The Every Student Succeeds Act is an opportunity to look at what works when it comes to improving teaching and learning.
By Harriet Sanford
Now that No Child Left Behind (NCLB) is no longer the law of the land, education policymakers at all levels are talking about the importance of a fresh start. The Every Student Succeeds Act--NCLB's successor--is more than a new name for the law. It's an opportunity to rethink how educators and school leaders can work together to improve student learning, starting right where such efforts should begin--in the classroom.
While evaluation and other top-down efforts to improve learning have typically focused on the adults in the classroom, we know that the process, when done right, is really aimed at ensuring that all students are taught in ways that help them succeed. For the first time, the new law explicitly allows states to invest in evaluation systems that go beyond ratings and instead provide teachers with "useful and timely feedback" and help to "inform decision-making about professional development and improvement strategies." The jury's still out on what these changes will mean, but from our work with forward-thinking districts and teacher unions over the past decade, we know that this approach can put students, not adults, at the center of the discussion.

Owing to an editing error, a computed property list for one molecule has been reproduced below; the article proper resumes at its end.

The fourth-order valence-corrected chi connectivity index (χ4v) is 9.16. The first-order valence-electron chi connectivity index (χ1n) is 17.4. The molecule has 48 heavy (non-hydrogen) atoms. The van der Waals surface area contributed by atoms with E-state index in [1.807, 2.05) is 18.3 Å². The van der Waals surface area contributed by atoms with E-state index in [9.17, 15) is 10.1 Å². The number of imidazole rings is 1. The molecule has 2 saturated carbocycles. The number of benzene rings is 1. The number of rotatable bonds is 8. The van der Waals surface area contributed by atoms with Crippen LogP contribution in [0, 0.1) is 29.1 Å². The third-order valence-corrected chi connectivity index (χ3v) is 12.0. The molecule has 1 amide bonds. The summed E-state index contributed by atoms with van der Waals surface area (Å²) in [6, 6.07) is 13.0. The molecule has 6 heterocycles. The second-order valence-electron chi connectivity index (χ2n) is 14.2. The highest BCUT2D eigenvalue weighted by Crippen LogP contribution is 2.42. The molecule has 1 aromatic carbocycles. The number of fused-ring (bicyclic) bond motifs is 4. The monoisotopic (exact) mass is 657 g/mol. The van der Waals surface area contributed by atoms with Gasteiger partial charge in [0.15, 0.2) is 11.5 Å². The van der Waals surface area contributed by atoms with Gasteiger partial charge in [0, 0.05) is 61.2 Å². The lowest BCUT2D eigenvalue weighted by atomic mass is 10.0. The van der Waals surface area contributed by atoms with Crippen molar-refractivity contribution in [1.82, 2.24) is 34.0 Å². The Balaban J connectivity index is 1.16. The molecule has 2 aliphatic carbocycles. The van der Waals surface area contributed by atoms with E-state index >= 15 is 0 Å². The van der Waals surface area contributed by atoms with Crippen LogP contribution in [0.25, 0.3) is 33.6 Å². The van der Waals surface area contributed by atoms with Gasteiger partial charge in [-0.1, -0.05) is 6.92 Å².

That's what happened in the San Juan Unified School District outside of Sacramento, California, where a joint committee of teachers and administrators created a new professional growth system, which was introduced in fall 2014. Shallow classroom evaluations were replaced by deeper and broader measures of teaching practice that gave teachers a roadmap to improve instruction, not just a rating. Teachers are asked to reflect on their students and the strategies they are using to teach them and based on those reflections, propose next steps for action. Those teachers who are struggling to meet their students' needs are coached by their colleagues, other teachers, to help them improve.
The California district isn't alone. Across the country, a small but influential number of school districts have worked with closely with their educators to develop stronger, smarter evaluation systems that focus on improving teaching--without sweeping poor instruction under the rug.